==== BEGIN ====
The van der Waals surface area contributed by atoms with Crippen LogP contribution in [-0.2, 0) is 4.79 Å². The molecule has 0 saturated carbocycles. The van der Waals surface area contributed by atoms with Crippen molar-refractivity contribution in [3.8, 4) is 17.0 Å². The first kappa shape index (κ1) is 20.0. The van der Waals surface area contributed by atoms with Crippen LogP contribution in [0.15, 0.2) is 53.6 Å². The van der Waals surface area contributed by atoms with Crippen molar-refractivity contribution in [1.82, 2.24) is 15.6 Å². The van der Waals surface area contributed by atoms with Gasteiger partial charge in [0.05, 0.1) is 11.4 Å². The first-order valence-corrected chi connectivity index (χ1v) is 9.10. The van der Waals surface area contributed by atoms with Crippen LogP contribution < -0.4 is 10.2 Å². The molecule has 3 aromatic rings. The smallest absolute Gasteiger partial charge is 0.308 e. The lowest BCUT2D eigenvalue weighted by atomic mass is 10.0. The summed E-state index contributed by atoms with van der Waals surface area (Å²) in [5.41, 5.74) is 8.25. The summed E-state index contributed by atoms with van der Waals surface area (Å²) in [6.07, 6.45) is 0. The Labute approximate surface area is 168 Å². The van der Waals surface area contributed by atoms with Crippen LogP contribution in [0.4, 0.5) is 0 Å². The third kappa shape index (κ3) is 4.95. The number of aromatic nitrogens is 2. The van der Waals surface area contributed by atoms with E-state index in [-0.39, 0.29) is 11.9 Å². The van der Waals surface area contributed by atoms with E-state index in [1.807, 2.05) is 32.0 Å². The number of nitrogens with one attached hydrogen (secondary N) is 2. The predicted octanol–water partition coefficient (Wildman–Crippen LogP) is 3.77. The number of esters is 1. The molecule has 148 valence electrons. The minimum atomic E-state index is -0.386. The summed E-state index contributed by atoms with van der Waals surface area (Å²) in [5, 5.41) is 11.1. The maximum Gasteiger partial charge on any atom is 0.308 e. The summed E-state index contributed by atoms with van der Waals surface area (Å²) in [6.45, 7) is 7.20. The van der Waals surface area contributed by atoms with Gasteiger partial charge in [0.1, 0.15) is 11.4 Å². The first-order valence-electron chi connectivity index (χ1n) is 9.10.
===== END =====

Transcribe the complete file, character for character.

The van der Waals surface area contributed by atoms with Crippen LogP contribution in [-0.2, 0) is 4.79 Å². The molecule has 0 saturated carbocycles. The van der Waals surface area contributed by atoms with Crippen molar-refractivity contribution in [3.8, 4) is 17.0 Å². The first kappa shape index (κ1) is 20.0. The van der Waals surface area contributed by atoms with Crippen LogP contribution in [0.15, 0.2) is 53.6 Å². The van der Waals surface area contributed by atoms with Crippen molar-refractivity contribution in [1.82, 2.24) is 15.6 Å². The van der Waals surface area contributed by atoms with Gasteiger partial charge in [0.05, 0.1) is 11.4 Å². The first-order valence-corrected chi connectivity index (χ1v) is 9.10. The van der Waals surface area contributed by atoms with Crippen LogP contribution < -0.4 is 10.2 Å². The molecule has 3 aromatic rings. The smallest absolute Gasteiger partial charge is 0.308 e. The lowest BCUT2D eigenvalue weighted by atomic mass is 10.0. The summed E-state index contributed by atoms with van der Waals surface area (Å²) in [5.41, 5.74) is 8.25. The summed E-state index contributed by atoms with van der Waals surface area (Å²) in [6.07, 6.45) is 0. The Labute approximate surface area is 168 Å². The van der Waals surface area contributed by atoms with Crippen LogP contribution in [0.4, 0.5) is 0 Å². The third kappa shape index (κ3) is 4.95. The number of aromatic nitrogens is 2. The van der Waals surface area contributed by atoms with E-state index in [-0.39, 0.29) is 11.9 Å². The van der Waals surface area contributed by atoms with E-state index in [1.807, 2.05) is 32.0 Å². The number of nitrogens with one attached hydrogen (secondary N) is 2. The predicted octanol–water partition coefficient (Wildman–Crippen LogP) is 3.77. The number of esters is 1. The molecule has 148 valence electrons. The minimum atomic E-state index is -0.386. The summed E-state index contributed by atoms with van der Waals surface area (Å²) in [5, 5.41) is 11.1. The maximum Gasteiger partial charge on any atom is 0.308 e. The summed E-state index contributed by atoms with van der Waals surface area (Å²) in [6.45, 7) is 7.20. The van der Waals surface area contributed by atoms with Gasteiger partial charge in [0.1, 0.15) is 11.4 Å². The first-order valence-electron chi connectivity index (χ1n) is 9.10.